FIG. 2 is a schematic illustration of a method of producing the needle punched, non-woven substrate and the composite fabric sheet material of the invention.
FIG. 1 shows a foam seat cushion 40 composed of an open cell urethane foam 42 which has been covered by a composite fabric sheet material. The sheet material includes an abrasion-resistant top coating 32, for example, of a polyvinyl chloride/acrylic polymer, at 0.25 ounces per square yard covering a PVC extruded film 24, at about 18 ounces per square yard which film 24 is securely bonded to a non-woven fiber substrate comprised of non-woven fibers 12. The non-woven fiber 12 may include, for example, a blend of about 60% polyester, 35% modacrylic and 5% aramid fibers which blend constitutes a flame-resistant blend. The fibers extend through a tightly woven glass fiber sheet material 16 which has been coated with a fluorocarbon resin, such as for example, a fiberglass woven sheet material, the fiberglass material 32×28 coated with 6% Teflon® and an aluminum foil film material 14 of approximately 0.7 mils. The non-woven fibers 12 form a relatively thin top layer to which layer 24 is bonded. The fiber 12 extends through the woven glass fiber sheet material 16 and the aluminum foil 14 to form a non-woven fiber back coat of about 0.5 ounces per square yard. The aluminum foil 14 comprises about 1.5 ounces per square yard, the fiberglass sheet material 16 comprises 2.75 ounces per square yard and the non-woven, relatively thick back fiber layer 12 ranging from about 3.0 to 5.0 ounces per square yard.
FIG. 2 is a schematic illustration of the method 10 of producing the new, non-woven substrate the composite fabric sheet material of the invention 40 which includes providing a non-woven substrate material 12, an aluminum foil 14 and a woven glass fiber sheet material 16 and employing the non-woven substrate as a carrier sheet and placing the aluminum foil 14 on top of the non-woven sheet 12 and the woven glass fiber sheet 16 on top of the aluminum foil 14, and thereafter needle punching 18 to provide for a composite, sandwich type, non-woven substrate 20 wherein the non-woven fibers are mechanically entangled and penetrate through both the aluminum foil 14 and the woven glass fiber sheet 16 and extend to the opposite side of the woven glass fiber sheet 16. The substrate 20 is then passed over a rubber roller 28 in close association with a steel grain roll 26, while a vinyl film 24 is extruded from a die 22 into the nip of the rollers 26 and 28 to provide a vinyl film coating 24 on the substrate 20. Thereafter, a thin, abrasion-resistant top coat layer, for example, a water-based or solvent-based urethane or PVC/acrylic layer, is coated on to the top surface of the vinyl coating 24 as a top coat 32 which is by a gravure roller or other means. The material is then passed through an oven 36 to fuse the vinylfilm 24 to provide a composite fabric sheet material 38 of the invention.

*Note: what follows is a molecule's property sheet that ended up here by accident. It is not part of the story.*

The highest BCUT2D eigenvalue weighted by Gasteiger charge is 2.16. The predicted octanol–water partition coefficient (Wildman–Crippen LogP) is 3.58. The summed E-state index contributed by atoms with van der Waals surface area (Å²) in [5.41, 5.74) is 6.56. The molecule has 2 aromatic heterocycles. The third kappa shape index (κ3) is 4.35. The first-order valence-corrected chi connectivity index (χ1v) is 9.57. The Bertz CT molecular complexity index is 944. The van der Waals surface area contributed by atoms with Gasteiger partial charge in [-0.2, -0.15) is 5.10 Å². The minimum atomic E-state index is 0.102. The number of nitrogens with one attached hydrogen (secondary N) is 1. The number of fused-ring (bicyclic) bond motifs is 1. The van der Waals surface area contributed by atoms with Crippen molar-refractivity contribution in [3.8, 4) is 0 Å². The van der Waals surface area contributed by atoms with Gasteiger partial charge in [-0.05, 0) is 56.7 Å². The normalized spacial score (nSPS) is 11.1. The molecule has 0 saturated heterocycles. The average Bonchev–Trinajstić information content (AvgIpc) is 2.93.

The composite fabric sheet material so produced and as illustrated in FIGS. 1 and 2 meets and exceeds the Federal 5903 flammability specifications and the Boston Bag Test specifications. Furthermore, it has been found that such composite fabric sheet material as described and illustrated has superior puncture resistance, so that during puncture resistance tests between a sample material without the employment of the woven glass sheet material and the aluminum foil, which test employs a sharp metal point, increased the puncture resistance from 5 pounds wherein the fabric did not include the woven fiberglass and aluminum foil sheet to 30 pounds, a significant increase in puncture resistance.
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|U.S. Classification||442/222, 428/421, 428/920, 442/235, 156/148|
|International Classification||A47C7/26, B32B27/12|
|Cooperative Classification||Y10T442/3333, Y10T442/3439, Y10T428/3154, Y10S428/92, B32B27/12, A47C7/26|
|European Classification||B32B27/12, A47C7/26|
|Sep 22, 1989||AS||Assignment|
Owner name: HAARTZ CORPORATION, THE, 87 HAYWARD ROAD, ACTON, M
Free format text: ASSIGNMENT OF ASSIGNORS INTEREST.;ASSIGNORS:LAMARCA, LOUIS J. II;HAYES, JAMES F., SR.;REEL/FRAME:005143/0055
Effective date: 19890920
|May 9, 1994||FPAY||Fee payment|
Year of fee payment: 4
|Jul 21, 1998||REMI||Maintenance fee reminder mailed|
|Dec 27, 1998||LAPS||Lapse for failure to pay maintenance fees|
|Mar 9, 1999||FP||Expired due to failure to pay maintenance fee|
Effective date: 19981225